When coming to UNCG for the first time, students experience the right mix of euphoric pride and crushing ignorance. There’s a lot to be learned at SOAR, from staff, and from fellow students, but none of them can teach everything. Being a fresh-faced freshmen or transfer student, there will always be something to confuse you. However, something that should be explicitly clear is why, at UNCG, you should reduce what you use, reuse everything, and recycle the rest.
Here is an unpopular fact. Climate change is real and largely the product of waste. The EPA states that, in 2009, 42 percent of greenhouse gas emissions were linked to the consumption and transportation of goods. As of 2014, greenhouse gas emissions accumulated to 6,870 million metric tons.
It may seem frightening or alarmist, but in reality consumption is how we’re wired. People use things and it isn’t likely they will stop. Inherently, this isn’t a bad thing and neither are greenhouse gases. They keep the heat from the sun in our atmosphere, thereby keeping it warm enough to sustain life.
However, the amount of waste produced increases the amount of greenhouse gas emissions. These emissions trap more heat from the sun and allow less of it to escape into space making our planet hotter by proxy. And when the EPA estimates 254 metric tons of waste sitting in landfills and releasing methane and carbon dioxide, it’s a safe bet that we’re getting pretty warm.
The means to combat this waste lies in a concept called sustainability.
Sustainability is defined as the practice of preserving humanity in the present and sustaining it in the future. When condensed to only our magnificent campus, it is the collaboration of students, faculty, staff, and infrastructure to keep our school a healthy place to work and ensure its health for the future.
UNCG’s Office of Sustainability created the Climate Action Plan, or CAP, to reach the goal of carbon neutrality, minimizing greenhouse gas emissions while equally offsetting them with more environmentally conscious alternatives.
CAP states the solid waste accumulated in a semester contributes roughly 404 metric tons of greenhouse gases. Solid waste isn’t just plastic and paper, the recyclable stuff; food is also defined as solid waste and food waste in landfills release 14 percent of methane into the atmosphere according to the EPA.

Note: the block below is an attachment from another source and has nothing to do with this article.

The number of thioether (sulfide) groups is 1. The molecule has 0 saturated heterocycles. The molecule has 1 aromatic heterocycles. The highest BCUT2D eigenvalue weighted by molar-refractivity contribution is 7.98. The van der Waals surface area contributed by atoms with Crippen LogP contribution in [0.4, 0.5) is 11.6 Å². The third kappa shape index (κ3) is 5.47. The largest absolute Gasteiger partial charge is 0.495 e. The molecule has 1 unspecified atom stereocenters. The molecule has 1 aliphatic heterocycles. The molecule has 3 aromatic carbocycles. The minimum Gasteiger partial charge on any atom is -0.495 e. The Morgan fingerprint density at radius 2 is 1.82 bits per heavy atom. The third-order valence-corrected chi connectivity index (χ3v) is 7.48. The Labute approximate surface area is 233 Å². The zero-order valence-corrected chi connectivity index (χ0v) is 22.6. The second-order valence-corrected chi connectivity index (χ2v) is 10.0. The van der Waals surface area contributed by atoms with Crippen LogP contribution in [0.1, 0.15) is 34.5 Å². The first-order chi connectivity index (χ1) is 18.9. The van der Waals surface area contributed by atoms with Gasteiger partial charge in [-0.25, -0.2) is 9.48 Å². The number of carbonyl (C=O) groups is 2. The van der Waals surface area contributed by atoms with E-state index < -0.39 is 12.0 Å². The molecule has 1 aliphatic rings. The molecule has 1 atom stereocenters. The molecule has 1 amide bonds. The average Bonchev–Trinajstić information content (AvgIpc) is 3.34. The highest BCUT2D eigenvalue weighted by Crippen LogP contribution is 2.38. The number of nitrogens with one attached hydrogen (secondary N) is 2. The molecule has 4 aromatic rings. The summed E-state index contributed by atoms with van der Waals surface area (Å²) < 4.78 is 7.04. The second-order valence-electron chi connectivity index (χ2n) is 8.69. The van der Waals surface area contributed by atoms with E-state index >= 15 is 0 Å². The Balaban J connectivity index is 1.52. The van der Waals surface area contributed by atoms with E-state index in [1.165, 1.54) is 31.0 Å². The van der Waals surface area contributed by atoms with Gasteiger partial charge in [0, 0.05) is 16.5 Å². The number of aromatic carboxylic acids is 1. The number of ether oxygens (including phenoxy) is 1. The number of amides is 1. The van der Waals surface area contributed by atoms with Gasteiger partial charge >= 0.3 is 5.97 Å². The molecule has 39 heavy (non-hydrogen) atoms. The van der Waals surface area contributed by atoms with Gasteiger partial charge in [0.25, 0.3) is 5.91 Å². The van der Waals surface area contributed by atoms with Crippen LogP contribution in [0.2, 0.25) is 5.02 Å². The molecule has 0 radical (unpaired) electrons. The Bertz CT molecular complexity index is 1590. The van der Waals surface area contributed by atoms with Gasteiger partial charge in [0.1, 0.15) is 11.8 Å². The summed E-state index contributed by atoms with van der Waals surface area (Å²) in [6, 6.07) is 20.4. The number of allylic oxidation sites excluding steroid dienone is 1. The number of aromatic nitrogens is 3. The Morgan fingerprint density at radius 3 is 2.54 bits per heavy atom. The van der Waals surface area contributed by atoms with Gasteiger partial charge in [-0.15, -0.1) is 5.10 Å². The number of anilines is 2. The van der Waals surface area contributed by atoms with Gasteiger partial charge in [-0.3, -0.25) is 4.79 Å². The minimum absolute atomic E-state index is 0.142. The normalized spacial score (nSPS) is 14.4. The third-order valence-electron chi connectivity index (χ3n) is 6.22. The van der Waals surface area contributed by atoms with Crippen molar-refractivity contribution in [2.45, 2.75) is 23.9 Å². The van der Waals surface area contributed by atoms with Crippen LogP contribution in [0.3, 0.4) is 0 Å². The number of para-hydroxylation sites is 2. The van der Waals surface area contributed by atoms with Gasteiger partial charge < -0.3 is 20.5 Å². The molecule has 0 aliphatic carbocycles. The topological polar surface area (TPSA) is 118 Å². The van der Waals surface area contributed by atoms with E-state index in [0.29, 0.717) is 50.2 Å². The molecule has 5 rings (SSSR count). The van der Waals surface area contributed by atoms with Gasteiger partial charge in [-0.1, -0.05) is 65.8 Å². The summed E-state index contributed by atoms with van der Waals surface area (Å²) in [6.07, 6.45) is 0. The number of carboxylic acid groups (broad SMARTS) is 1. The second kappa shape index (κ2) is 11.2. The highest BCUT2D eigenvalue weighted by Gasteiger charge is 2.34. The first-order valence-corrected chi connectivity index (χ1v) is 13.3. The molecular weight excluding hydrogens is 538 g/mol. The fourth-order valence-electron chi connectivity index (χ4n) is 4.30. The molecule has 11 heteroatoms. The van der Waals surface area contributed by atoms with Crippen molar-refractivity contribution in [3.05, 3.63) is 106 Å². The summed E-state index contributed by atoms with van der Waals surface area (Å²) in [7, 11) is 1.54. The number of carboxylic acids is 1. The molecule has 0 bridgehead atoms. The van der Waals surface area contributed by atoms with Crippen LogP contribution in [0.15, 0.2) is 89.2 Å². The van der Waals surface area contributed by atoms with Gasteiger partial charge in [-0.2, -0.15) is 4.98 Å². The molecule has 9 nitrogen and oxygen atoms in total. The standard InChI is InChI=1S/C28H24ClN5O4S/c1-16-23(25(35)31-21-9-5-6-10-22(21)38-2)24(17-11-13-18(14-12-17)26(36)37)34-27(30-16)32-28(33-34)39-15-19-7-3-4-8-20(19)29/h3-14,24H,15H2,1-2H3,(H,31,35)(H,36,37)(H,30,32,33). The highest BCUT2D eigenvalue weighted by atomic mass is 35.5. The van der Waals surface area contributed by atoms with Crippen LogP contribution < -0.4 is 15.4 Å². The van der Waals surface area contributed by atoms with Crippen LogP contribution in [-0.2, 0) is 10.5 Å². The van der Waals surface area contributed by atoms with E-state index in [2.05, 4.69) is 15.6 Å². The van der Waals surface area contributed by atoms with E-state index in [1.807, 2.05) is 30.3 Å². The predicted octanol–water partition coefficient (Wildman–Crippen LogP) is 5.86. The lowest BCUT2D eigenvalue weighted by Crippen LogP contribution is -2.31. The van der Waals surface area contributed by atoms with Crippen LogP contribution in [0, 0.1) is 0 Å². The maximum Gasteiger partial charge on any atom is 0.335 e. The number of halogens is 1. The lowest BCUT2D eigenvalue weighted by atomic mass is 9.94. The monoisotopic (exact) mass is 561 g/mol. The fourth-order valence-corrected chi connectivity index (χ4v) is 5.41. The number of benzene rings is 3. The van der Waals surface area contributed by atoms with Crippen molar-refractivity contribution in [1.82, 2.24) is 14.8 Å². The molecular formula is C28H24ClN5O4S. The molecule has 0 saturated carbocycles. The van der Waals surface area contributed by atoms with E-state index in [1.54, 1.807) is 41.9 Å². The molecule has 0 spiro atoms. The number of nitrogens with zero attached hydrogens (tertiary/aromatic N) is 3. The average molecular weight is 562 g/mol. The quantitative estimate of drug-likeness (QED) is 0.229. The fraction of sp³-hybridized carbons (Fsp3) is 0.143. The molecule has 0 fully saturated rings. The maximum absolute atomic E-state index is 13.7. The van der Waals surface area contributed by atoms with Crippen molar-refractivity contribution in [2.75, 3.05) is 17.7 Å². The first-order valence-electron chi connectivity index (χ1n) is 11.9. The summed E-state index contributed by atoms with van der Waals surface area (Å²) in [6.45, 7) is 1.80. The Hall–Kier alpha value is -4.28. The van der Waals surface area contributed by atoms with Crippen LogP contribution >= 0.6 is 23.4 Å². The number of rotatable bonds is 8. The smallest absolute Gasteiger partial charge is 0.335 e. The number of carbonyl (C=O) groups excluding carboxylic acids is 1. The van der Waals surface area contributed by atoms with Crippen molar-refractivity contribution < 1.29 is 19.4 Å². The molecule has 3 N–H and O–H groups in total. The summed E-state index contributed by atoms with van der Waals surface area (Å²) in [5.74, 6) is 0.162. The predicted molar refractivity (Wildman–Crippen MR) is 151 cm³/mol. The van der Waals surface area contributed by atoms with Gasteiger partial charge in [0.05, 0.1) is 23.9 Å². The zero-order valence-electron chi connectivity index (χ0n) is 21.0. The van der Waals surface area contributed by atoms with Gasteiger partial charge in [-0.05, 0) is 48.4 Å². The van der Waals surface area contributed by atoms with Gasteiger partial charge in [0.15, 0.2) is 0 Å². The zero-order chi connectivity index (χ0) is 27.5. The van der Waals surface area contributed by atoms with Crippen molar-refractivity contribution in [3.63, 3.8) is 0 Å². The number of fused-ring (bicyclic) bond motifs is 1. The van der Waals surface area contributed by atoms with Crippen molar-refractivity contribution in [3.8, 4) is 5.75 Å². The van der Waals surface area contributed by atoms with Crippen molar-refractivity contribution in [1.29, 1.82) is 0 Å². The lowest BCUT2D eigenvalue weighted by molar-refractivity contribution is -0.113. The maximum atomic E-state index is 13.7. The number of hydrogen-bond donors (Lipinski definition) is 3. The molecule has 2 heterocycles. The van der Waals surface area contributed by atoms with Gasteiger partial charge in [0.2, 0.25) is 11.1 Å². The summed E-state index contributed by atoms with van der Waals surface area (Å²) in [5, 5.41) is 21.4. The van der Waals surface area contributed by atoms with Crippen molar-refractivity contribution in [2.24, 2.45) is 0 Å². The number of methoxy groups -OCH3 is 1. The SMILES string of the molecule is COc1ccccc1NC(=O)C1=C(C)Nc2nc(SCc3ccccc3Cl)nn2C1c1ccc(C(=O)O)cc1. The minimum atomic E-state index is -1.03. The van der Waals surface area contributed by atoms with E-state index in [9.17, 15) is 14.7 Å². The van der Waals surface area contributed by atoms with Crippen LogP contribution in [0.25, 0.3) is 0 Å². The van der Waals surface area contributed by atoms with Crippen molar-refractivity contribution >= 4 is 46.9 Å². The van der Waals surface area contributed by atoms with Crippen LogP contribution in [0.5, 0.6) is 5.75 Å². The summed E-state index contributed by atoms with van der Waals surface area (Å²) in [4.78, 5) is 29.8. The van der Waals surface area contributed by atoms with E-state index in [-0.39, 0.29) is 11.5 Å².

E-waste, like laptops and phones, is another problem. E-waste accounts for 70 percent of toxic waste in landfills, according to a 2007 Mother Jones article. This can all be drastically reduced by practicing sustainability. If you have a dead laptop or useless old phone, there are plenty of recycling bins specifically for them in the EUC.
Sustainable practices keep our campus healthy for students, faculty, staff, and the environment, but they also save money. Any trash that doesn’t get tossed in a recycling bin goes to a landfill which is surprisingly expensive.
CAP states the cost of sending waste to a landfill has increased 79 percent since 2004, with the average cost being $181/per ton of waste. In the 2011-2012 fiscal year, UNCG’s savings and avoided costs were greater than $250,000. That’s good news for everyone. The more the school saves, the more money can be vested back into the system to offer better services for students, faculty, and staff.
The beautiful thing about practicing sustainability is how easy it is. Instead of tossing paper already written on, flip it over and use the back. Whatever you do, don’t trash it. Food can’t currently be recycled at UNCG, but that’s more incentive to eat your leftovers.
If you only eat with meal swipes, campus has you covered. Thanks to the trayless program and Project Clean Plate, the cafeteria does all the work for you by reducing the amount of food one can carry and encouraging students to only get enough to nourish. All you have to do is eat.
Now, the choice to reuse your scrap paper or recycle plastic fruit cups isn’t individually going to save our campus thousands of dollars or kill climate change in its tracks. It’s a cog in the clockwork, perhaps small, but it cannot be underestimated. As a student you have certain responsibilities to yourself, your classmates, professors, and staff making you inextricably linked to the web of campus. Being a good steward of your resources should be as important as a spotless GPA. I guarantee it will mean more in the long run.